As expected, FairPoint Communications (Nasdaq: FRP) is bringing down the axe on 90 wireline positions across Maine, New Hampshire, and Vermont over the next several months. The layoffs aren't a surprise as they were part of a collective bargaining agreement signed last year.
In addition to the planned layoffs, FairPoint handed pink slips to 30 managers in March. The 120 total job cuts are expected to save the carrier $11 million, a plus that won't show up in the ledgers until 2014. Severance or incentive payments to the affected employees will run between $5 million and $8 million total.
FairPoint, which provides broadband and other communication services to residential and business customers in 17 states, is emerging from a long period of struggle following its purchase of Verizon assets in the New England region in 2008. It declared bankruptcy in 2009 and was sanctioned by the state legislatures of Maine, New Hampshire and Vermont to ensure that it would meet its broadband buildout goals.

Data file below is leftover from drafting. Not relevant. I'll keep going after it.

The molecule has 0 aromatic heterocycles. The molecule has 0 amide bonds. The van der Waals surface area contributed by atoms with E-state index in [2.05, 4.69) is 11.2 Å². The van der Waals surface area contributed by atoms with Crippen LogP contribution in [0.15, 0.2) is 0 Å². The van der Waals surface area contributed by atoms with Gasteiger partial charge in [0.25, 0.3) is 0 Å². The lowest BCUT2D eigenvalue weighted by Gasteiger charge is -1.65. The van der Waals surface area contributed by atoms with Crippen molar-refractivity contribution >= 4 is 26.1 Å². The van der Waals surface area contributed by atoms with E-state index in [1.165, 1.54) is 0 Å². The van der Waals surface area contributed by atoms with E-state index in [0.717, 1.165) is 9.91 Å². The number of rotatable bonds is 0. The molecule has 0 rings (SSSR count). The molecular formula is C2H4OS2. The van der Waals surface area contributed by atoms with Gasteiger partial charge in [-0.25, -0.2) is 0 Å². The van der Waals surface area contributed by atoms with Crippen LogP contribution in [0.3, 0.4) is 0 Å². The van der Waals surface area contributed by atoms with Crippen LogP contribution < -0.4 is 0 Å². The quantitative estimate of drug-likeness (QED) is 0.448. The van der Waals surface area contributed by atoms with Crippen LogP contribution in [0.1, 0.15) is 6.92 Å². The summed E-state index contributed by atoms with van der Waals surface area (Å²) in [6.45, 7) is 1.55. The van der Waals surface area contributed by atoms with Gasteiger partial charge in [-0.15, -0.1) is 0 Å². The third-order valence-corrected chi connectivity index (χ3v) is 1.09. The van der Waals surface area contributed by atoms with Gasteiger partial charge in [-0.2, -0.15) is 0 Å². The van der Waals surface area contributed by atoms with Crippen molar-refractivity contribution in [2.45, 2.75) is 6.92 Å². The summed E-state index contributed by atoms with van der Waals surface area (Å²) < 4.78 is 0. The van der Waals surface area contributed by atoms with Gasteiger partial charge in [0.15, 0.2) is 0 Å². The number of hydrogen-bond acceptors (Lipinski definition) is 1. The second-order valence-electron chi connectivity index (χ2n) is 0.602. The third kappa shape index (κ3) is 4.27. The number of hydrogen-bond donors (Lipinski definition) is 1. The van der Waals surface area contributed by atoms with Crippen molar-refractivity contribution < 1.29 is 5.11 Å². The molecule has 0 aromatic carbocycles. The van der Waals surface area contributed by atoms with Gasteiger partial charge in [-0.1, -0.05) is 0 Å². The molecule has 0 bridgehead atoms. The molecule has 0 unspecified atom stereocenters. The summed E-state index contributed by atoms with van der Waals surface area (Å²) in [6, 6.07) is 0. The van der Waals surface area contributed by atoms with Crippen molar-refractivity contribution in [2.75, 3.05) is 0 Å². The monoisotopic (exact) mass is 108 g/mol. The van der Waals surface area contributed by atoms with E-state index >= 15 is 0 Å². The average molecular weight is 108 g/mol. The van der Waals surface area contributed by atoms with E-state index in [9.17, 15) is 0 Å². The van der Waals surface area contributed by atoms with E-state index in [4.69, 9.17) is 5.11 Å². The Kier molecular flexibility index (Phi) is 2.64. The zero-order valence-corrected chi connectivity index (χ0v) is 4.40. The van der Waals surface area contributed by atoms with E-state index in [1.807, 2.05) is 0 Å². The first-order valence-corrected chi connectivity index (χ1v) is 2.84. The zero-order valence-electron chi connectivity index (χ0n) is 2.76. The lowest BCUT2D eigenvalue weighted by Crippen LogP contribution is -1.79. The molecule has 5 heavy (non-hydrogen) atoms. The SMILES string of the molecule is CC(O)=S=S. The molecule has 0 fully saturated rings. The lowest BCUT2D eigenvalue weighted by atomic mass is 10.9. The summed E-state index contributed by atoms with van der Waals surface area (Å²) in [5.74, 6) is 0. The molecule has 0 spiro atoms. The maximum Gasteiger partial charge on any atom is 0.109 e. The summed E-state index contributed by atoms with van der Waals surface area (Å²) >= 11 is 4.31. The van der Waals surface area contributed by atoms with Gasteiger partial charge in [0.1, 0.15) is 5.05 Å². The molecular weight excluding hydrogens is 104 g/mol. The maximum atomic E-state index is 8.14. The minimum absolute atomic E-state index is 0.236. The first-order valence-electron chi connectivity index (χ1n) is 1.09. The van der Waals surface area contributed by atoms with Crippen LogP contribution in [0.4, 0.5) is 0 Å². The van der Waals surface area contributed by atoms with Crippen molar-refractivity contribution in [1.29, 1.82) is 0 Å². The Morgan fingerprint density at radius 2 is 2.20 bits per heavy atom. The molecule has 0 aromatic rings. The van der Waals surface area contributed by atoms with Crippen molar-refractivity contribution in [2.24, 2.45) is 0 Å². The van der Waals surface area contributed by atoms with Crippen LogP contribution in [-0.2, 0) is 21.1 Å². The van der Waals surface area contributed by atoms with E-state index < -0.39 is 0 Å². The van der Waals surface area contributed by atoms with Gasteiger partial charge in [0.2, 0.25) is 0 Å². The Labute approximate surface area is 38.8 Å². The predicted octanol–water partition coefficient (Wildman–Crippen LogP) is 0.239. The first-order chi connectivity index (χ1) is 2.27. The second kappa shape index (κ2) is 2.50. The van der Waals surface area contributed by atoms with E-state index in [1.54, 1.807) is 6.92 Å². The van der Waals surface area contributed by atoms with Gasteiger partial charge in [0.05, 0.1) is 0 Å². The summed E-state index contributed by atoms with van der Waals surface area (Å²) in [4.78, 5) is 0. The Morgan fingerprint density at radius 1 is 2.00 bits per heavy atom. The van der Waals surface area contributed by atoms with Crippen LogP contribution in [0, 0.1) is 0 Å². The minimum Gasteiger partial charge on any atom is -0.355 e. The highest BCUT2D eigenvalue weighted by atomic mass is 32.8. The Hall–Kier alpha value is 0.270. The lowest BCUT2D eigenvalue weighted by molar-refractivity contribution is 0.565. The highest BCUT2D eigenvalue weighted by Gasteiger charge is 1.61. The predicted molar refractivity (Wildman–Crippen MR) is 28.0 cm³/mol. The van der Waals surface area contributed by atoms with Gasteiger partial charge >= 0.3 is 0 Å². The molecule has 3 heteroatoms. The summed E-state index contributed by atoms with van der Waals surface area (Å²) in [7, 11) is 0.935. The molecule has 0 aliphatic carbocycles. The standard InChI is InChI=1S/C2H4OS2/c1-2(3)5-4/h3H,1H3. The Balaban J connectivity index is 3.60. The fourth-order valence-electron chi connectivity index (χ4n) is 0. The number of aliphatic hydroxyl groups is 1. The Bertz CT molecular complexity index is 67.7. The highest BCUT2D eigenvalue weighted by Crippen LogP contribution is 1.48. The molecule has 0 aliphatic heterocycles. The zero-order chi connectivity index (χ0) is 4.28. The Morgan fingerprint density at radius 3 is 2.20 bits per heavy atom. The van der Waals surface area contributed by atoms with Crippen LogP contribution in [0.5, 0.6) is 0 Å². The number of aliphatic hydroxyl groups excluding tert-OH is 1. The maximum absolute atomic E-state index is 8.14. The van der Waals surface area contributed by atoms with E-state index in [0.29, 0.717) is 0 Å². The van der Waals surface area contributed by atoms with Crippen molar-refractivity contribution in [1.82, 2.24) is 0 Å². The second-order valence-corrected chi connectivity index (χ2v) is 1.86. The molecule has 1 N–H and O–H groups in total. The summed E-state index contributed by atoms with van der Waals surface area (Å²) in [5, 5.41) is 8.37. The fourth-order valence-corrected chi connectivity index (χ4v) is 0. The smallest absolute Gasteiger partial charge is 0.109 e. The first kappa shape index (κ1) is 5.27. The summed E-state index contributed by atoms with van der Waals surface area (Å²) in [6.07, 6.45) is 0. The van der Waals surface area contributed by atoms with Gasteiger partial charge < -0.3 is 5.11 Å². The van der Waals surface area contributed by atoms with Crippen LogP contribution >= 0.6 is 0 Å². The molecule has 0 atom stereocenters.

The telco has made steady progress in its recovery, including making a $10 million prepayment on its existing debt in December 2012 and a $25 million prepayment in September. That's thanks in part to a number of cost-cutting measure including voluntary and involuntary layoffs and a selloff of assets like the November 2012 sale of its Idaho operations to Blackfoot Telecommunications for $30 million in cash.
In addition, the telco got a competitive boost when each of the northern New England states relaxed certain regulations so that FairPoint could compete with CLECs on pricing while freezing the price of its PSTN services.
Broadband continues to drive the provider's balance sheet. In the fourth quarter of 2012, FairPoint saw a slight decline in revenues, to $240 million. But it added over 12,000 broadband subscribers for the year, a 3.9 percent gain.
- see this release
FairPoint's Q4 revenue driven by broadband, Ethernet services
FairPoint Communications makes $10M prepayment on debt
FairPoint's voluntary retirement, layoffs reduce costs by $6.6 million